Imagine a powerful, confident person. What do you notice about their body language? Chances are, they stand up straight, hold their head high, and aren’t afraid to take up space.
According to Amy Cuddy, whose TED talk on the subject of power and body language has been viewed more than 27 million times, the physiological makeup of powerful people leads them to express their dominance and assertiveness through body language. However, Cuddy’s research has revealed that it also works the other way: by taking on a dominant, assertive physical stance, hormonal changes in the body actually cause us to feel more powerful. In other words, you can “fake it ‘til you make it.”
For example, Cuddy had several test subjects adopt either high-power (hands on hips, legs spread apart, head high) or low-power (hunched over, legs crossed, hands touching face or neck) poses for two minutes. The study found that testosterone, the hormone responsible for feelings of dominance, increased by 20 percent in the people who had adopted a high-power pose, and decreased by 10 percent in the people who had adopted a low-power pose. On the other hand, cortisol, the hormone responsible for stress, had decreased by 25 percent for the high-power people, but increased by 15 percent for the low-power people.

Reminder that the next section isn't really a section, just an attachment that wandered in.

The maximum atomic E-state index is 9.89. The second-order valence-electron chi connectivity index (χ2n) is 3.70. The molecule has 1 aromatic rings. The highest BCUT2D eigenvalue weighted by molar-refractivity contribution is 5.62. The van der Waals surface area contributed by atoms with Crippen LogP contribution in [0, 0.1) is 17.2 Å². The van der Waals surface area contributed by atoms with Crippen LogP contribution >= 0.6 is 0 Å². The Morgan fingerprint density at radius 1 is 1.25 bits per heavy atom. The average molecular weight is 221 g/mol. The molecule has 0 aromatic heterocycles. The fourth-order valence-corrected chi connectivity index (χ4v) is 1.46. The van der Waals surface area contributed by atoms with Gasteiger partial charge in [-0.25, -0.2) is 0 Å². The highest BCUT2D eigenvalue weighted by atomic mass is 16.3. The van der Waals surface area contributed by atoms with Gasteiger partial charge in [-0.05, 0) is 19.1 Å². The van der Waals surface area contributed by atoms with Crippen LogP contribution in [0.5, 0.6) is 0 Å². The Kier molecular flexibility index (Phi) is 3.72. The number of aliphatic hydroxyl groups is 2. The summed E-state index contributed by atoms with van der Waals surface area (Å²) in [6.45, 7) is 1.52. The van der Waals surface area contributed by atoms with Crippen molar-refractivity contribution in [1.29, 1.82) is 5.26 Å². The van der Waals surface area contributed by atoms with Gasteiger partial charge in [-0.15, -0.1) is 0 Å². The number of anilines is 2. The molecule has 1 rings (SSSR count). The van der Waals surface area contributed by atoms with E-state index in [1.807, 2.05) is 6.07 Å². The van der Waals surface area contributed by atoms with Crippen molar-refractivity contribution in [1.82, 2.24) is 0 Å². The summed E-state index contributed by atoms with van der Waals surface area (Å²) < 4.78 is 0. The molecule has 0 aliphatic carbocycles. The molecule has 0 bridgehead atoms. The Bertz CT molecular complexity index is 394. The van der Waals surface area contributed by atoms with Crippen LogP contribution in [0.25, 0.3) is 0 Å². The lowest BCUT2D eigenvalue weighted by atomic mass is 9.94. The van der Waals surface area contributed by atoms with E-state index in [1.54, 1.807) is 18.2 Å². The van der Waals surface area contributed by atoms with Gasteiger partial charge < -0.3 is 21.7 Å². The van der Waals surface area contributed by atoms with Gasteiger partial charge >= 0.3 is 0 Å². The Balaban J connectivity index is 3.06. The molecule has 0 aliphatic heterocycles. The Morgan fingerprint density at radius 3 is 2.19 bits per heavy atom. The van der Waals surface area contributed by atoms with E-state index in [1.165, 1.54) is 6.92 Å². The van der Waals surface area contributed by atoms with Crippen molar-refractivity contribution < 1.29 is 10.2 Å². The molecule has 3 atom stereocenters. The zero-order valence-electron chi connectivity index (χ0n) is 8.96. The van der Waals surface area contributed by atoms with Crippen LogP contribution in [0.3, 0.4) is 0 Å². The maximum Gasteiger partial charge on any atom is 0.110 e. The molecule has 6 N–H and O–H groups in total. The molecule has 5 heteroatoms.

So if you’re feeling stressed or insecure, or just want to nail that speech or job interview, let your body shape your mind: try a power pose!
Watch the TED talk here: